Desktop converters are a much more inexpensive alternative and easy to use, so you can shake things up no matter which desk you own without having to switch furniture.
5. Limit Phone Screen Use
Using our phones and tablets for tasks like sending an email is convenient, but if you want to avoid pain and injury, not to mention achy necks, then it's essential to keep good posture while using them.
When we look down at the screen, our heads tend to be pulled forward to get better visibility and good focus, making it challenging to maintain a neutral spine position. Although this might not cause immediate issues, it can lead to muscle strains and contribute to disc or joint injuries over time.
If you cannot prop up your device to eliminate the need to look down, take advantage of the bigger monitors available on desktop computers whenever possible. It makes sense from both the comfort and the safety perspectives.
1. How to relieve neck pain from sitting at a desk?
Keep us sitting up straight. Make sure to take consistent breaks throughout the day to get up and move — even just stepping away for five minutes every hour can make a difference.
Also, adjust your chair to the correct height so that you aren't hunching over your computer, and look into buying an ergonomically designed mouse and keyboard that will reduce strain on your wrists.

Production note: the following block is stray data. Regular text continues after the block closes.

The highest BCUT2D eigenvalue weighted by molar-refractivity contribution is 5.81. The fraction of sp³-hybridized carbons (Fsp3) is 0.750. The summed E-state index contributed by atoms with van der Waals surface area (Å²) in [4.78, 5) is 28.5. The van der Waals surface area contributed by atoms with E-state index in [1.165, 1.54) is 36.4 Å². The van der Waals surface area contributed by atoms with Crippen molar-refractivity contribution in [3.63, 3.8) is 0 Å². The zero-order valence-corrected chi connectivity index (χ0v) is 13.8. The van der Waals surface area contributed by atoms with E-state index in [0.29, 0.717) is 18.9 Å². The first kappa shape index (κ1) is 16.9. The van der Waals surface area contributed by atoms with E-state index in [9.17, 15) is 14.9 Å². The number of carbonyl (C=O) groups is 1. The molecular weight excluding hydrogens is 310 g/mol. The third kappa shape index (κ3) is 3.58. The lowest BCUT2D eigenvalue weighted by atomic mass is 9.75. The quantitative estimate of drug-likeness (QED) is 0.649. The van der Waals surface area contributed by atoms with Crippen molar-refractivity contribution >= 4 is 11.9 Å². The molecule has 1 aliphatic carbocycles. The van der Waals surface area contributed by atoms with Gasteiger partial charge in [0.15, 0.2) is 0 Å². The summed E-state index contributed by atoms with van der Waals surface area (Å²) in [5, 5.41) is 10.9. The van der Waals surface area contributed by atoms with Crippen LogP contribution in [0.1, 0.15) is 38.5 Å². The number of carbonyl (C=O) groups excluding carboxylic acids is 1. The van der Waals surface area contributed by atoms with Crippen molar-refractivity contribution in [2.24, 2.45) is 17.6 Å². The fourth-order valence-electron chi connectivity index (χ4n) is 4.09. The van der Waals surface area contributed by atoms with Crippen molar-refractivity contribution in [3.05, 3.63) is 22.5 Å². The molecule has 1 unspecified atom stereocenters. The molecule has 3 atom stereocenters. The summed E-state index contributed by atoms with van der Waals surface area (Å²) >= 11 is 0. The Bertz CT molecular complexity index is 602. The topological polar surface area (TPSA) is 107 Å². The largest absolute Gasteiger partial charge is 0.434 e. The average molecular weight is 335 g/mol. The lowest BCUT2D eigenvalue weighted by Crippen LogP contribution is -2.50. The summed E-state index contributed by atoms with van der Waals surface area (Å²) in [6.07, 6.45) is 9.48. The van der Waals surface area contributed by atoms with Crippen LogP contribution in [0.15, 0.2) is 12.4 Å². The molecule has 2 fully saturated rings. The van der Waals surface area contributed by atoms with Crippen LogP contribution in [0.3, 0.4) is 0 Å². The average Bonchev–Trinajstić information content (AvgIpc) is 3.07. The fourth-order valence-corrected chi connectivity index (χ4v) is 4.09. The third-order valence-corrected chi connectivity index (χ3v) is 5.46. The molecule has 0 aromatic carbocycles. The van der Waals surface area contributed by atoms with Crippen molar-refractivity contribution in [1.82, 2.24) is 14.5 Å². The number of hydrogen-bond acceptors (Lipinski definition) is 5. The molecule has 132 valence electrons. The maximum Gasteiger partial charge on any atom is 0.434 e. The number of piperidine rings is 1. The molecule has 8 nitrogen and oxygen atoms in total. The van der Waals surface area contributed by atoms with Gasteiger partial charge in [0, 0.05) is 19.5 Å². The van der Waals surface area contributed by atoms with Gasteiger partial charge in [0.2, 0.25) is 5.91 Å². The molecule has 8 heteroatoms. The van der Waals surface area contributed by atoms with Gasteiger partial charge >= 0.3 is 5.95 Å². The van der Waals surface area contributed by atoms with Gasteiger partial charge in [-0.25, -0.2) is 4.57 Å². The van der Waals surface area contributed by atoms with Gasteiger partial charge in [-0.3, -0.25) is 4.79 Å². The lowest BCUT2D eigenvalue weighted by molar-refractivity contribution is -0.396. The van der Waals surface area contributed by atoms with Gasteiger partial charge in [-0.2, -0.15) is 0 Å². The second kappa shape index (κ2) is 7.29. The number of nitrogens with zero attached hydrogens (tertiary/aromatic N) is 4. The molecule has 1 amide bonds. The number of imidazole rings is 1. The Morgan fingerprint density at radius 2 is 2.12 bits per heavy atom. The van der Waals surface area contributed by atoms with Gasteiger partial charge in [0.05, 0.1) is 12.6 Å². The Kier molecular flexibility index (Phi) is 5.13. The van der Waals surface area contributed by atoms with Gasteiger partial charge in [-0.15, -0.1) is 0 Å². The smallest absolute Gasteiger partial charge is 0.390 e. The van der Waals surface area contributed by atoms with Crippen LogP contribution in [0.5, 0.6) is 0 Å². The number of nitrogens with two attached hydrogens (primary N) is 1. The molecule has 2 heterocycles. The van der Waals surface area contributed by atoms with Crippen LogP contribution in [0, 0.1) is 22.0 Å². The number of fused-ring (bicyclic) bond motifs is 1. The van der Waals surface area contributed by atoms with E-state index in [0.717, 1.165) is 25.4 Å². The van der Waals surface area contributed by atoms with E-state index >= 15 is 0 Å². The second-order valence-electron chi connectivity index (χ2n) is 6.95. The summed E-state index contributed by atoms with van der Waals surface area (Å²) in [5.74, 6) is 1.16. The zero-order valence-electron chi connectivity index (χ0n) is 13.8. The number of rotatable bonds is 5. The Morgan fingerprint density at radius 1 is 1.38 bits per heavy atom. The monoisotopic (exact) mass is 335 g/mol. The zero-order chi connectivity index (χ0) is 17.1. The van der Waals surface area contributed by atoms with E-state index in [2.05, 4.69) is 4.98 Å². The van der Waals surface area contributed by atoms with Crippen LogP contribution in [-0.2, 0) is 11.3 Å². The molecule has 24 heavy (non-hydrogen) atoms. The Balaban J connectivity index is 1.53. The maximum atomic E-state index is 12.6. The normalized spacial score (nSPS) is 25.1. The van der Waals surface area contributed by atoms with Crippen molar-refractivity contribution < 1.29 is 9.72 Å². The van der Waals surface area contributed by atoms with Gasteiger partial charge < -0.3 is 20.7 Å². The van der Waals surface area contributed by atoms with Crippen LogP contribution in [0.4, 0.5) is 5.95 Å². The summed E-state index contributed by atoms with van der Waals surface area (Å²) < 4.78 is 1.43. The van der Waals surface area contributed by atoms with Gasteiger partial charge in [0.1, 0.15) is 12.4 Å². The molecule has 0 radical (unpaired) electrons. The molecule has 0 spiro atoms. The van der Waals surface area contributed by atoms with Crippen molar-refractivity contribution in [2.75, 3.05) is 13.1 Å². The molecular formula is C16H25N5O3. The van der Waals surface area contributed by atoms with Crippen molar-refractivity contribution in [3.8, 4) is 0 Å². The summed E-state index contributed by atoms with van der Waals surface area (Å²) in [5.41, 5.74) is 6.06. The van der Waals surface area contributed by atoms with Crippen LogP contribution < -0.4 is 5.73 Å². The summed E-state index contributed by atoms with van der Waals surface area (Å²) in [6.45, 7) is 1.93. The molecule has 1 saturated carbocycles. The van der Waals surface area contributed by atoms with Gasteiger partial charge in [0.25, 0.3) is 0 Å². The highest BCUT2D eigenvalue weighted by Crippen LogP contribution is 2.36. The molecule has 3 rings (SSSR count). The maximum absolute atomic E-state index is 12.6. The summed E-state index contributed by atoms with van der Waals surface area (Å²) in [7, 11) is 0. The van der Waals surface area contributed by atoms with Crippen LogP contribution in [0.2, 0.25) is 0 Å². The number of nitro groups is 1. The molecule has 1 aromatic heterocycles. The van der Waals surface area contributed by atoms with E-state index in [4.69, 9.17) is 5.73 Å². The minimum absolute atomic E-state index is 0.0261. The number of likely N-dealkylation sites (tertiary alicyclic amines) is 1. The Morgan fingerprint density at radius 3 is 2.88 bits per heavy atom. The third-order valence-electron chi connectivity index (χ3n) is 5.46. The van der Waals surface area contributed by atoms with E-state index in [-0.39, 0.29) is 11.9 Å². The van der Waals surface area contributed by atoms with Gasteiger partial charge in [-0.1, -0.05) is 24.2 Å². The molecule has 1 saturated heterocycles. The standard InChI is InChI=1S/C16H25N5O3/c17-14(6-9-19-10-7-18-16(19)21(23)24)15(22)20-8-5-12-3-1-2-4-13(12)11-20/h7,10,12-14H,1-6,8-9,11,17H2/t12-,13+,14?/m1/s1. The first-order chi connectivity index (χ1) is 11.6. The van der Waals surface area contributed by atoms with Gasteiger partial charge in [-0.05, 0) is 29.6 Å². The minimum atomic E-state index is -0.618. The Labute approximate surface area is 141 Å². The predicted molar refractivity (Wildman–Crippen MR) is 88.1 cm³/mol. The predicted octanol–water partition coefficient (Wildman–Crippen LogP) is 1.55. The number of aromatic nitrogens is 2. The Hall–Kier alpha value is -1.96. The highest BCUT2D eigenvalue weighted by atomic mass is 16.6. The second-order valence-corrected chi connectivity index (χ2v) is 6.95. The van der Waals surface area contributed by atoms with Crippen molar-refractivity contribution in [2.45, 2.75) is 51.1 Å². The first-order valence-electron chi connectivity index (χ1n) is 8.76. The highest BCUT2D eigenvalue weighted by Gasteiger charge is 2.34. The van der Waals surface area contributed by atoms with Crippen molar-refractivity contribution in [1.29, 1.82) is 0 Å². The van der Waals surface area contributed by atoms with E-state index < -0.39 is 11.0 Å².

Finally, try out some neck exercises: simple stretches, chin tucks, and shoulder rolls help prevent tightness from setting in.
2. How to relieve neck pain when looking up?
A few key components can help relieve the pain: exercise, good posture, and stretching. Regular neck exercises with slow movements can help build strength and flexibility in your muscles.
Making sure to sit up straight will also take pressure off of your spine and improve your posture. Lastly, ensure you’re taking time during the day to stretch out these muscles.
3. How to cure neck pain fast?
Try keeping something frozen or cold on your neck for 15-20 minutes— it helps reduce inflammation and soothe tense muscles. Another great way to say adios to that stubborn neck pain is acupuncture; it might sound intimidating, but it's pretty effective. There's also a range of essential oils that may help relieve neck pain.
4. How to fix neck pain from a desktop?
The first step is ensuring your setup is ergonomic, especially the position of your computer screen, which should be an arm’s length away. You can also invest in an adjustable chair or desk or purchase a standing desk. Lastly, chair breaks and workstation changes every 30 minutes can do wonders by giving your neck time to relax, stretch, and get the blood flowing again during the day.
The Bottom Line
Neck pains can be challenging and a barrier between you and your daily chores. Sitting positions, lack of movement, and rest can cause these pains. You must consider tips that help with pains, strains, or muscle pulls to prevent neck pain. To avoid these problems, you should adopt tips like changing positions, taking a walk after at least half an hour, adjusting seat heights, screen adjustments, and using good postures. These tips will help you ease your neck and fix the barrier soon enough. Try them and say bye to neck pains and issues.
- Kazeminasab, Somaye, et al. ‘Neck Pain: Global Epidemiology, Trends and Risk Factors’. BMC Musculoskeletal Disorders, vol. 23, Jan. 2022, p. 26. PubMed Central, https://doi.org/10.1186/s12891-021-04957-4.
- Binder, Allan I. ‘Neck Pain’. BMJ Clinical Evidence, vol. 2008, Aug. 2008, p. 1103. PubMed Central, https://www.ncbi.nlm.nih.gov/pmc/articles/PMC2907992/.